A population-based study of syphilis and sexually transmitted disease syndromes in north-western Tanzania. 1. Prevalence and incidence

Genitourin Med. 1993 Dec;69(6):415-20. doi: 10.1136/sti.69.6.415.


Objective: To determine the prevalence of syphilis and the prevalence and incidence of self-reported STD syndromes in the population of Mwanza Region, North-Western Tanzania.

Methods: A population-based random cluster sample survey, stratified by rural, roadside or urban residence, of 4173 individuals aged 15-54 years was performed in 1990-91. The seroprevalence of syphilis (using TPHA and RPR) and the prevalence and incidence of self-reported genital ulcer syndrome (GUS) and genital discharge syndrome (GDS) were determined.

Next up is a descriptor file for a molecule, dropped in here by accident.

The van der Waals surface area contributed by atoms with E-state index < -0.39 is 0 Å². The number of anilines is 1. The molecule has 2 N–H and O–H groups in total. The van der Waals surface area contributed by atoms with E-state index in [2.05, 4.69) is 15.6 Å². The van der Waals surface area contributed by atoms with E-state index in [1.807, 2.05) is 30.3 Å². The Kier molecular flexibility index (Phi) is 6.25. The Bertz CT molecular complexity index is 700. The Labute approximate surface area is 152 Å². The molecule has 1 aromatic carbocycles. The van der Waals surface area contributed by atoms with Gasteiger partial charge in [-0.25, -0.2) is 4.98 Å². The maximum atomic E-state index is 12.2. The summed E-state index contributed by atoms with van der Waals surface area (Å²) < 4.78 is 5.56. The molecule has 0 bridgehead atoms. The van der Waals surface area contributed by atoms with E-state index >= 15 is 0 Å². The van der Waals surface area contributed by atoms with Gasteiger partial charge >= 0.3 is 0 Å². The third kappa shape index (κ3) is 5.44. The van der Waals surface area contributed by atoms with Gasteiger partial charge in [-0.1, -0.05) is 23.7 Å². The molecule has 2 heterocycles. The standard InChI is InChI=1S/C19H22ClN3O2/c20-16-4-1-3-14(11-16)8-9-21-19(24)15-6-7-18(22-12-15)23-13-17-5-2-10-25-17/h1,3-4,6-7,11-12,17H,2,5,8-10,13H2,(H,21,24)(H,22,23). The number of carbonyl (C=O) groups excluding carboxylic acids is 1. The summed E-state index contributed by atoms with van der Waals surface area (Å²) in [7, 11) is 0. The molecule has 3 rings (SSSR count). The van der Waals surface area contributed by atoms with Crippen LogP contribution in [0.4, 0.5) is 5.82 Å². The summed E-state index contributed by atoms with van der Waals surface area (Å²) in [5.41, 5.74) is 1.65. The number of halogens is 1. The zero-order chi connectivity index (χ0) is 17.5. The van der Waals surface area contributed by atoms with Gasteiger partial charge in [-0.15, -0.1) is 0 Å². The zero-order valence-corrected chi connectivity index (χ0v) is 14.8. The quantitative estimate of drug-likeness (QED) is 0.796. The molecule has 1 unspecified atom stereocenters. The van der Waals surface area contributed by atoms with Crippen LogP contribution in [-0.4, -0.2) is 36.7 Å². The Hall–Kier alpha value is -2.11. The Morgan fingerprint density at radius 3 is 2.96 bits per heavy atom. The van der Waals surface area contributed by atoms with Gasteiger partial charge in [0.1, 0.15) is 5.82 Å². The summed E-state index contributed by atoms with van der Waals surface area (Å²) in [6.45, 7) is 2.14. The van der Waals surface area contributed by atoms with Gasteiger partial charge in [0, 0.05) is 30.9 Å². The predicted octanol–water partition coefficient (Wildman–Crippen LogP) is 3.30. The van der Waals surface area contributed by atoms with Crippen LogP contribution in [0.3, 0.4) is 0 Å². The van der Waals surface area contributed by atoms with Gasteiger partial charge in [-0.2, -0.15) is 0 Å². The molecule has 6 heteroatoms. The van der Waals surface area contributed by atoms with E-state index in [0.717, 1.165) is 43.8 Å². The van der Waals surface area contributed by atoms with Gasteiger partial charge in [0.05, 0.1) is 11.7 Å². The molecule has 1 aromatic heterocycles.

Results: Active syphilis was detected in 9% of the adult population, while 15% had serological evidence of past or current infection. Seroprevalence was significantly lower in the rural than in the roadside and urban populations, but there was little difference between men and women. Amongst men, a history of GDS was reported by 28%, and a history of GUS by 14%, with point prevalences of 2.3% and 1.3% respectively. Annual incidence among men were 6.8% for GDS and 3.6% for GUS. Women reported these conditions less frequently. There was little difference between the strata in the prevalence or incidence of reported STD syndromes.

Conclusion: Sexually transmitted diseases represent a major public health problem in both the rural and urban populations of Mwanza Region.

Publication types

  • Research Support, Non-U.S. Gov't

MeSH terms

  • Adolescent
  • Adult
  • Epidemiologic Methods
  • Female
  • Genital Diseases, Female / epidemiology
  • Genital Diseases, Male / epidemiology
  • Humans
  • Incidence
  • Male
  • Middle Aged
  • Prevalence
  • Rural Population
  • Sex Factors
  • Sexually Transmitted Diseases / epidemiology
  • Syphilis / epidemiology*
  • Tanzania / epidemiology
  • Ulcer / epidemiology
  • Urban Population